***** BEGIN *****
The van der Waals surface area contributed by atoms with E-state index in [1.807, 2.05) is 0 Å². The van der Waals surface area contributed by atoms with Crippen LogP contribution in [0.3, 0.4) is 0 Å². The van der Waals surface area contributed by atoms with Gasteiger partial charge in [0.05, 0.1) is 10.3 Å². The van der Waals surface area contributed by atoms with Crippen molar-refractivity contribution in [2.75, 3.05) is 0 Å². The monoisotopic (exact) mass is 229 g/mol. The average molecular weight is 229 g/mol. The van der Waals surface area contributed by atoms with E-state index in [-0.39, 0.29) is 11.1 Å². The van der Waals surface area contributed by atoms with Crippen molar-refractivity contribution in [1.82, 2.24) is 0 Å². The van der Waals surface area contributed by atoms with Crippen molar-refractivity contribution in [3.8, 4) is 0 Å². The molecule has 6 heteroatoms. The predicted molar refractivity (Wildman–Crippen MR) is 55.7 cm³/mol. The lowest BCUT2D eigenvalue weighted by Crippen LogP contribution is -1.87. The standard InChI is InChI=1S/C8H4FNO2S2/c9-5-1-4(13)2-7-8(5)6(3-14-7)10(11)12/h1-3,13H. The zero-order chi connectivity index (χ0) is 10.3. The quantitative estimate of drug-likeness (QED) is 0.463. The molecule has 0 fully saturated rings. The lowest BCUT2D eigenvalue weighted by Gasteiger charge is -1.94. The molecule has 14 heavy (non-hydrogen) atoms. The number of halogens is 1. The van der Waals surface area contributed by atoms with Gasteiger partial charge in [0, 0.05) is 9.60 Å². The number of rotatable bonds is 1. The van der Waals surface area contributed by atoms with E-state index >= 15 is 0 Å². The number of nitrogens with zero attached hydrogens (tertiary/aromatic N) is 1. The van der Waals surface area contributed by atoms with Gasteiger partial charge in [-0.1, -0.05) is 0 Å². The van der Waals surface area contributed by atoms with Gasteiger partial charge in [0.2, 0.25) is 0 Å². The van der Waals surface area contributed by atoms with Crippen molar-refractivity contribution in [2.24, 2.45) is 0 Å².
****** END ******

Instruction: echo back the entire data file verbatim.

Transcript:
The van der Waals surface area contributed by atoms with E-state index in [1.807, 2.05) is 0 Å². The van der Waals surface area contributed by atoms with Crippen LogP contribution in [0.3, 0.4) is 0 Å². The van der Waals surface area contributed by atoms with Gasteiger partial charge in [0.05, 0.1) is 10.3 Å². The van der Waals surface area contributed by atoms with Crippen molar-refractivity contribution in [2.75, 3.05) is 0 Å². The monoisotopic (exact) mass is 229 g/mol. The average molecular weight is 229 g/mol. The van der Waals surface area contributed by atoms with E-state index in [-0.39, 0.29) is 11.1 Å². The van der Waals surface area contributed by atoms with Crippen molar-refractivity contribution in [1.82, 2.24) is 0 Å². The van der Waals surface area contributed by atoms with Crippen molar-refractivity contribution in [3.8, 4) is 0 Å². The molecule has 6 heteroatoms. The predicted molar refractivity (Wildman–Crippen MR) is 55.7 cm³/mol. The lowest BCUT2D eigenvalue weighted by Crippen LogP contribution is -1.87. The standard InChI is InChI=1S/C8H4FNO2S2/c9-5-1-4(13)2-7-8(5)6(3-14-7)10(11)12/h1-3,13H. The zero-order chi connectivity index (χ0) is 10.3. The quantitative estimate of drug-likeness (QED) is 0.463. The molecule has 0 fully saturated rings. The lowest BCUT2D eigenvalue weighted by Gasteiger charge is -1.94. The molecule has 14 heavy (non-hydrogen) atoms. The number of halogens is 1. The van der Waals surface area contributed by atoms with Gasteiger partial charge in [0, 0.05) is 9.60 Å². The number of rotatable bonds is 1. The van der Waals surface area contributed by atoms with E-state index >= 15 is 0 Å². The number of nitrogens with zero attached hydrogens (tertiary/aromatic N) is 1. The van der Waals surface area contributed by atoms with Gasteiger partial charge in [-0.1, -0.05) is 0 Å². The van der Waals surface area contributed by atoms with Gasteiger partial charge in [0.2, 0.25) is 0 Å². The van der Waals surface area contributed by atoms with Crippen molar-refractivity contribution in [2.24, 2.45) is 0 Å².